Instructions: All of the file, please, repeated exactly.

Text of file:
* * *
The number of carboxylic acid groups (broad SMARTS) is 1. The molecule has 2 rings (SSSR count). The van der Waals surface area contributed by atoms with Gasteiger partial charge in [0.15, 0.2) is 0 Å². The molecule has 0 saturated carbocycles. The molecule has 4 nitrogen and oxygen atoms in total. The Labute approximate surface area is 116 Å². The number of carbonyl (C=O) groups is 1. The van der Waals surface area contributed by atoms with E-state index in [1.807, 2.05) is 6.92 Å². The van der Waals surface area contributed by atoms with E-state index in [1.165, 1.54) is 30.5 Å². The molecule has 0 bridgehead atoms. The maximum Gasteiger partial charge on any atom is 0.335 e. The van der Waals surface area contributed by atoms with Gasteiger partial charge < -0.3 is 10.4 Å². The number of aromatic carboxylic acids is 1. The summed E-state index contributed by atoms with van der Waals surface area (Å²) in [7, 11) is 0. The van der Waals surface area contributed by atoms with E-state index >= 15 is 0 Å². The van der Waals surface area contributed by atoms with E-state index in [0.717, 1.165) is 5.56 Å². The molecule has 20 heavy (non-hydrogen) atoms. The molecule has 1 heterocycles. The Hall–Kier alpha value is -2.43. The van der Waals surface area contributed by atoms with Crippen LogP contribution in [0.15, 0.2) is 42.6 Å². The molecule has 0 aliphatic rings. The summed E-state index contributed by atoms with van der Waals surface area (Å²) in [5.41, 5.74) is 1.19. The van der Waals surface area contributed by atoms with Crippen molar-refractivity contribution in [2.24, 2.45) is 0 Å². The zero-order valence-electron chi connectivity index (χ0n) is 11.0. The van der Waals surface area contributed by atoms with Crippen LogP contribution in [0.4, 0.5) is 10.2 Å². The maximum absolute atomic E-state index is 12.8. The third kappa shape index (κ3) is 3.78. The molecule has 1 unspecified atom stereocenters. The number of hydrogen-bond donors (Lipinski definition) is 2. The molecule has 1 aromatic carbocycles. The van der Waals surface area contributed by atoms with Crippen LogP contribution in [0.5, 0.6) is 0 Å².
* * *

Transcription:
The number of carboxylic acid groups (broad SMARTS) is 1. The molecule has 2 rings (SSSR count). The van der Waals surface area contributed by atoms with Gasteiger partial charge in [0.15, 0.2) is 0 Å². The molecule has 0 saturated carbocycles. The molecule has 4 nitrogen and oxygen atoms in total. The Labute approximate surface area is 116 Å². The number of carbonyl (C=O) groups is 1. The van der Waals surface area contributed by atoms with E-state index in [1.807, 2.05) is 6.92 Å². The van der Waals surface area contributed by atoms with E-state index in [1.165, 1.54) is 30.5 Å². The molecule has 0 bridgehead atoms. The maximum Gasteiger partial charge on any atom is 0.335 e. The van der Waals surface area contributed by atoms with Gasteiger partial charge < -0.3 is 10.4 Å². The number of aromatic carboxylic acids is 1. The summed E-state index contributed by atoms with van der Waals surface area (Å²) in [7, 11) is 0. The van der Waals surface area contributed by atoms with E-state index >= 15 is 0 Å². The van der Waals surface area contributed by atoms with E-state index in [0.717, 1.165) is 5.56 Å². The molecule has 20 heavy (non-hydrogen) atoms. The molecule has 1 heterocycles. The Hall–Kier alpha value is -2.43. The van der Waals surface area contributed by atoms with Crippen LogP contribution in [0.15, 0.2) is 42.6 Å². The molecule has 0 aliphatic rings. The summed E-state index contributed by atoms with van der Waals surface area (Å²) in [5.41, 5.74) is 1.19. The van der Waals surface area contributed by atoms with Crippen molar-refractivity contribution in [2.24, 2.45) is 0 Å². The zero-order valence-electron chi connectivity index (χ0n) is 11.0. The van der Waals surface area contributed by atoms with Crippen LogP contribution in [0.4, 0.5) is 10.2 Å². The maximum absolute atomic E-state index is 12.8. The third kappa shape index (κ3) is 3.78. The molecule has 1 unspecified atom stereocenters. The number of hydrogen-bond donors (Lipinski definition) is 2. The molecule has 1 aromatic carbocycles. The van der Waals surface area contributed by atoms with Crippen LogP contribution in [0.5, 0.6) is 0 Å².